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Light Bulbs Pics

Light bulbs refer primarily to Incandescent lamps that were introduced in the early 1900′s to replace Gas and Carbon Arc lighting. Incandescent “Bulbs” were used to light homes, commercial businesses, industrial businesses and street lamps. Incandescent bulbs became very inexpensive when produced in high quantities but were inefficient in terms of a short life and produced low lumens per watt. They had to be replaced fairly quickly in commercial and industrial applications and it took a lot of lamps to provide sufficient lighting.

Incandescent bulbs were the mainstay of the lighting industry until the need to improve light quality and efficiency was met with the introduction of the more energy efficient Mercury Vapor bulbs, the first High Intensity Discharge (HID) lamp. Mercury Vapor lamps replaced Incandescent bulbs in street lighting, commercial, and industrial applications because of higher lumens per watt (33-65 LPW) and a 24,000 hour rated life, but Incandescent light bulbs remained the primary residential lighting source because of their soft light and high color rendering index (CRI) of 100. Mercury lamps had a CRI of 25-40 which made it difficult to distinguish colors and had a low visual acuity.

Light bulb design has always been driven by the need for higher efficiency but the introduction of High Intensity Discharge Light Bulbs introduced the concept of task lighting; variable color temperatures and high color rendering HID lamps that were not only efficient but could be used in very specific lighting applications. The following Color Temperature and Color Rendering Index chart may be helpful in explaining what these terms actually mean.

Color Temperature is a measure of the color of the light produced by the lamp. The lower the color temperature, the warmer and more yellow or pink the light will appear. The higher the color temperature the more white and blue/white in appearance. Color temperature is measured in degrees Kelvin (K) as referenced below:

6500°K – Noon-day Sunlight 5000°K – Daylight 4200°K – Cool White Fluorescent 4000°K – Standard Clear Metal Halide 3700°K – Standard Coated Metal Halide 3000°K – Early morning Sunlight; Warm White Fluorescent 2700°K – Standard Incandescent 2200°K – High Pressure Sodium 1800°K – Low Pressure Sodium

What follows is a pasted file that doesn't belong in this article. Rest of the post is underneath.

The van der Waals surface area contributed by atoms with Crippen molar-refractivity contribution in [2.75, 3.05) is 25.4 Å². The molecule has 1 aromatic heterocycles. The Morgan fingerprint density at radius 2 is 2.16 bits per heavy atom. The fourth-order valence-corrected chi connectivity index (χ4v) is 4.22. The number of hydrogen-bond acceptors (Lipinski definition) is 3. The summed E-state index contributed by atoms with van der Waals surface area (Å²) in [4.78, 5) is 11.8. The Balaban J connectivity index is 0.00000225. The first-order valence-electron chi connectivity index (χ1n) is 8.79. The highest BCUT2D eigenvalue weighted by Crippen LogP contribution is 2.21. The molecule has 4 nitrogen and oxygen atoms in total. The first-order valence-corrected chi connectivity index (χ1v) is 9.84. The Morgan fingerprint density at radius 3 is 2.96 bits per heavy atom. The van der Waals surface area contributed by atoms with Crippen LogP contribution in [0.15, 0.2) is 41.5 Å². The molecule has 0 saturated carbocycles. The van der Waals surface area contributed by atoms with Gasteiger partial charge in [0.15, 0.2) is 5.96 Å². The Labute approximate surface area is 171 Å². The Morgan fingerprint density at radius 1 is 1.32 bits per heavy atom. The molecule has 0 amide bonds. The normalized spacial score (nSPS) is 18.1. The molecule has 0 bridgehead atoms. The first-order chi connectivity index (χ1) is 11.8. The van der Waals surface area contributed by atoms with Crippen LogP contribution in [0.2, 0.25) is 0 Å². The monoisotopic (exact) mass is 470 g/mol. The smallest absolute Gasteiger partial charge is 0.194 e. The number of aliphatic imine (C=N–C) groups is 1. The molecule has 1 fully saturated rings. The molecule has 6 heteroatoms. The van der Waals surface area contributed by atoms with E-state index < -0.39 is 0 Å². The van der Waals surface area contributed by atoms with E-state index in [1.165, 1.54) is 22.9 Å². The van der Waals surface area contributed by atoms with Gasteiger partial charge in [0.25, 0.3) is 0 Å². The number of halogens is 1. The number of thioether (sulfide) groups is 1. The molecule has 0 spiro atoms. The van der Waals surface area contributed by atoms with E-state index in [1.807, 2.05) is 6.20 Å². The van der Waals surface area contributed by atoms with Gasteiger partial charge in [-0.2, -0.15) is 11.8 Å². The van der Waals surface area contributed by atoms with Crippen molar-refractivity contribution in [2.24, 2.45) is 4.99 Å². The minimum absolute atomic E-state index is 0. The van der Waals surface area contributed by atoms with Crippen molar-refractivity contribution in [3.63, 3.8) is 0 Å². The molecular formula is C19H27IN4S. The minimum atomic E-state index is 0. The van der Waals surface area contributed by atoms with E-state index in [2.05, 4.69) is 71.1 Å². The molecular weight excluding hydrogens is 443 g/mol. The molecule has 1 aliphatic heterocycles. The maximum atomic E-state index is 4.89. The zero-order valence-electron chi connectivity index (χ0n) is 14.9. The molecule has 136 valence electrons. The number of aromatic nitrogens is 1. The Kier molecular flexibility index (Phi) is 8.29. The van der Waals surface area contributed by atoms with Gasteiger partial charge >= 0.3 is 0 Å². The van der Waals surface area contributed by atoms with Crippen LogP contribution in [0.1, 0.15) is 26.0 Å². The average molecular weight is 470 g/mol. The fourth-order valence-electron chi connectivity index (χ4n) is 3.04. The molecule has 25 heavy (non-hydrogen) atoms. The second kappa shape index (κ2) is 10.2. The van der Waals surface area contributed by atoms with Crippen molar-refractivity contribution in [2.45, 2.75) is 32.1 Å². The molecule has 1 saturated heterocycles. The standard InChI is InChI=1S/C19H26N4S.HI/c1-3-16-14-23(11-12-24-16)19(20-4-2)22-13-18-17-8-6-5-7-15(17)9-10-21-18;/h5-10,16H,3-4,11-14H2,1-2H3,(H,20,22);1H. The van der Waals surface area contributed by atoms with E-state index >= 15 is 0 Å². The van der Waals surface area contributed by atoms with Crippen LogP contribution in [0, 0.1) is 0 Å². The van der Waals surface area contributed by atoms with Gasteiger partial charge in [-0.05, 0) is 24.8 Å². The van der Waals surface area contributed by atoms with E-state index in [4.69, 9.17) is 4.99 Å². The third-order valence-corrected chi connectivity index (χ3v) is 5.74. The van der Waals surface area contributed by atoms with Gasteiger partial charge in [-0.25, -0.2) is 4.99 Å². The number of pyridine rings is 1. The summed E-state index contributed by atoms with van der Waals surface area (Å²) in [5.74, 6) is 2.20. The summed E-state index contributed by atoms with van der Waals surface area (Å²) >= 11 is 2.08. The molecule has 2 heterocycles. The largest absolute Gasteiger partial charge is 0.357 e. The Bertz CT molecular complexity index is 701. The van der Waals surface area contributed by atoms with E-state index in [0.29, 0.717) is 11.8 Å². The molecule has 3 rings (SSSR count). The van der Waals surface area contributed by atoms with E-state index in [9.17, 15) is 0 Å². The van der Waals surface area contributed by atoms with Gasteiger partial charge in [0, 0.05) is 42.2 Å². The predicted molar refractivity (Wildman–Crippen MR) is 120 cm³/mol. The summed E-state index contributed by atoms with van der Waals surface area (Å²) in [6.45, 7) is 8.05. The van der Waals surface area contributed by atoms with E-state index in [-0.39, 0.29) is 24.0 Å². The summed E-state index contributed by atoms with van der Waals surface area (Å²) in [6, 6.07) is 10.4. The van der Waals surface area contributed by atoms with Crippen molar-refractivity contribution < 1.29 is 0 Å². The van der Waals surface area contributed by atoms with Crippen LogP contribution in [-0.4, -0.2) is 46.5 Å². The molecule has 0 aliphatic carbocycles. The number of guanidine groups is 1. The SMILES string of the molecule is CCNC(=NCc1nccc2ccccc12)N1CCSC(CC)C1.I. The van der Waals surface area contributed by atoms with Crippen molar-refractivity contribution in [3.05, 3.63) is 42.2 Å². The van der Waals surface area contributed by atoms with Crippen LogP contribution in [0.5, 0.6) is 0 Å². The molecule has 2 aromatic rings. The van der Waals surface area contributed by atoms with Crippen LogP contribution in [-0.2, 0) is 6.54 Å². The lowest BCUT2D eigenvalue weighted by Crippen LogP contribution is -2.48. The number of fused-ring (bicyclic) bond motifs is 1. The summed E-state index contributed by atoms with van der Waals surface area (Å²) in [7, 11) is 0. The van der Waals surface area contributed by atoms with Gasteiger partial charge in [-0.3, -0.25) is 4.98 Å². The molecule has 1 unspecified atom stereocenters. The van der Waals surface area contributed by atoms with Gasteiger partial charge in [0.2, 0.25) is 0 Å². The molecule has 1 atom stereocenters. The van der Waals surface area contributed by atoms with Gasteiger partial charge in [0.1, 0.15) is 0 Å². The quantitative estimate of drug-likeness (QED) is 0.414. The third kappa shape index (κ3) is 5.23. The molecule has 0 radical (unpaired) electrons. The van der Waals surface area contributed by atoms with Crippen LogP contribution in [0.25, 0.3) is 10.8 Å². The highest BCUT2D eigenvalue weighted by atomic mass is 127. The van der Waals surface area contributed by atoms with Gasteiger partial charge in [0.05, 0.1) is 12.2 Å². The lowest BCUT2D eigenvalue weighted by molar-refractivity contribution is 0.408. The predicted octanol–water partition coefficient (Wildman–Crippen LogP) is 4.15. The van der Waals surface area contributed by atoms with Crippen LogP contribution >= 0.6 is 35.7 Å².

Color Rendering Index (CRI) is a measurement of how well colors are perceived under a given light source. Sunlight is the standard for CRI and is rated at 100. The lower the CRI, the poorer colors will appear.

100 – Tungsten Halogen and Incandescent 90-85 – Full Spectrum Metal Halide and T8 and T5 Fluorescent 80-75 – Standard T8 and T5 Fluorescent and Daylight Metal Halide 70 – Coated Metal Halide 65 – Standard Metal Halide 40 – Coated Mercury Vapor 22-25 – Clear Mercury Vapor and High Pressure Sodium 0 – Low Pressure Sodium

The introduction of Metal Halide Light Bulbs and fluorescent Light Bulbs combined the art of lighting variations and the science of efficient light sources.

T12 Fluorescent light bulbs replaced Mercury in commercial applications because of the higher efficiency of 3000 lumens per lamp and 68 LPW, longer life and a greater selection of color temperatures. T12 Fluorescent Bulbs are now being replaced by T8 Fluorescent bulbs that feature 3050 lumens per lamp and 95 LPW, and T5 Fluorescent Bulbs that feature 5000 lumens per lamp and 92 LPW. T8 and T5 bulbs are also available in 3000K, 3100K, 3500K, 4100K, 5000K and 6500K color temperatures and 85-90 CRI. T8 and T5 fluorescent linear lamps are used in residential, commercial and industrial applications and 3000°K, 5000°K and 6500°K are also used as indoor light for plant growth applications.

Compact Fluorescent Bulbs (CFL) feature an E26 medium base and will directly replace Incandescent Light Bulbs; a 100W Incandescent Light bulb is replaced with a 27W CFL Light Bulb at a 73W savings. If every residence in the USA replaced all Incandescent Light Bulbs with CFL Light Bulbs we would dramatically reduce our energy consumption. CFL Light bulbs reduce energy costs, have a longer life and are available in 2700, 3100, 3500, 4100, 5100, and 6500 Kelvin temperatures. CFL lamps are also available with a mogul base for commercial and industrial applications.

High Pressure Sodium (HPS) light bulbs were designed to replace mercury Vapor in street lighting and area lighting applications where energy efficiency and higher lumen output was required and they continue to serve those applications. A 400W HPS lamp produces 125 LPW versus 68 LPW for Mercury Vapor. HPS not only reduced energy costs but a 24,000 hour rated life was equal to Mercury Vapor and as result did not increase normal maintenance costs. 3000°K HPS bulbs are also used for Horticulture flowering and fruiting lighting applications.

Standard Metal Halide Light Bulbs were the direct replacement for Mercury Vapor Light Bulbs and HPS light bulbs in commercial, industrial and sports lighting applications where white light was required.. A standard 400W Metal Halide Bulb produces 90 LPW compared to 68 LPW for Mercury Vapor. A higher color temperature and CRI also increased the visual acuity of each application making it easier to see and read under Metal Halide lighting. The resulting higher lumens reduced the number of fixtures previously used in a Mercury Vapor application and saved energy. One 400W Metal Halide bulb will replace the light output of 40 lineal feet of T12 fluorescent lamps. Metal Halide bulbs are the “White Light” lighting source.

By Brooks Weisblat

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